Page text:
Cardiac Arhythmias are also called cardiac DYSRHYTHMIAS and can cause an irregular heartbeat. The heart beats in a coordinated fashion because it has a CONDUCTION SYSTEM, although the myocytes (heart cells) beat on their own without it, and the heart will beat slowly (about half speed) anyway. The above diagram represents what is seen on an ECG during a normal heart beat. It should occur regularly in SINUS RHYTHM (there is slight variation with breathing). The P bit is the contraction of the atria, the Q-R-S bit is the contraction of the ventricles. and the T bit is the ventricles recovering. The U wave may not be seen. It is probably a bit like the T-wave (ie it is a repolarization).
A lot can be told from an ECG – entire books have been written on it – and not just different rhythms. If the blood supply to the heart is reduced, (ischaemia or ischemia), the flat line at the end of S and beginning of T is raised; if part of the heart muscle dies (INFARCTION, that is, a heart attack) then the T wave swings round and dips down. Because an ECG looks at the heart from multiple viewpoints (hence all the leads), these changes may occur in some views but not others; hence an ECG has multiple traces.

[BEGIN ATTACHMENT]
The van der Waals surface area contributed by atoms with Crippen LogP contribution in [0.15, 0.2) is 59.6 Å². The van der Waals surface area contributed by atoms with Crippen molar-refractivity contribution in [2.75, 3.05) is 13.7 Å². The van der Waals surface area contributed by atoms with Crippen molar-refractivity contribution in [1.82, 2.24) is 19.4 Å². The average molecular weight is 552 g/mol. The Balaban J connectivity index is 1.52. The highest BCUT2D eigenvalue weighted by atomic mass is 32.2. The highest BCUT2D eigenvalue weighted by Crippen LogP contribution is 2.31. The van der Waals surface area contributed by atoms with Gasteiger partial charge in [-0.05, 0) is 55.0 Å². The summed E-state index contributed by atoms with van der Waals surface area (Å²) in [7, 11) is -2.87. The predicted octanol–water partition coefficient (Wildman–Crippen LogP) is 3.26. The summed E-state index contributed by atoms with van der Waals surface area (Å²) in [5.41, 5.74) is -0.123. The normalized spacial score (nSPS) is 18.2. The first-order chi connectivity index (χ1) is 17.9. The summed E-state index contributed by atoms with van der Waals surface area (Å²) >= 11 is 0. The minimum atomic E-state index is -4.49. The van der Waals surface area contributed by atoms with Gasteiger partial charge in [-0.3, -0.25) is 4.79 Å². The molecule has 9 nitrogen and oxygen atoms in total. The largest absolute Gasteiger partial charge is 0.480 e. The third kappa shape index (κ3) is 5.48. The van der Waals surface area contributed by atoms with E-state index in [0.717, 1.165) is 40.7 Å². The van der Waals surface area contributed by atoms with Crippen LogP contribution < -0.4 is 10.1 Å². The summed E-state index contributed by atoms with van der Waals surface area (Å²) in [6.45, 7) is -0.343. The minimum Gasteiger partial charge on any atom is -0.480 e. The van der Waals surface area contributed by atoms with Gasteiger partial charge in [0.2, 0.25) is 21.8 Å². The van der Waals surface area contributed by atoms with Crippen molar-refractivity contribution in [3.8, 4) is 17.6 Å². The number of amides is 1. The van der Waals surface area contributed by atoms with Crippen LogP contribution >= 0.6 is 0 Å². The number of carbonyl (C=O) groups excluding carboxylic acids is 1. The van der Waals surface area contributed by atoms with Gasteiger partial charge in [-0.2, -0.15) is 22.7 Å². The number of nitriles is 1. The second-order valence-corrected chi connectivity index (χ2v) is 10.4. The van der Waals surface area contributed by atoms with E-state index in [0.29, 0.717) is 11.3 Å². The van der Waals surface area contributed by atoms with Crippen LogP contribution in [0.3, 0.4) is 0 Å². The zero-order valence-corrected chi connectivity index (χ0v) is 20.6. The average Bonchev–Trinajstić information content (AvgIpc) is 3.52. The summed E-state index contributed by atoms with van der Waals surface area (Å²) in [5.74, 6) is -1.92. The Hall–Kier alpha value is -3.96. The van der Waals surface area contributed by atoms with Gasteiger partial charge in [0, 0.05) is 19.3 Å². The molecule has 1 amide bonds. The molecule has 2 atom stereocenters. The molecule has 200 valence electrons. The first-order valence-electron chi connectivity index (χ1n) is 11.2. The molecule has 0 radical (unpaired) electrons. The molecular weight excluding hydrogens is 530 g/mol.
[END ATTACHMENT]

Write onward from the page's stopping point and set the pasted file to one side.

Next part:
Cardiac arhythmias come in all sorts. The simplest is that the heart may speed up (TACHYCARDIA is the medicalese) or slow down (BRADYCARDIA). The atria and the ventricles may become electrically separated (HEART BLOCK) but the commonest is ATRIAL FIBRILLATION (AF).
The ECG in AF shows no P waves before the QRS complex. The atria ‘flutter’ rather than pump (hence the alternative name of ATRIAL FLUTTER). It doesn’t especially bother a normal heart as the ventricles fill and work relatively normally, but it’s important because blood may clot on the inside walls of the atria. This, in itself, does not matter. It only matters because bits of the clot (EMBOLI) may break off, go into the circulation, and lodge in the brain, where they cause a STROKE (of which more next week).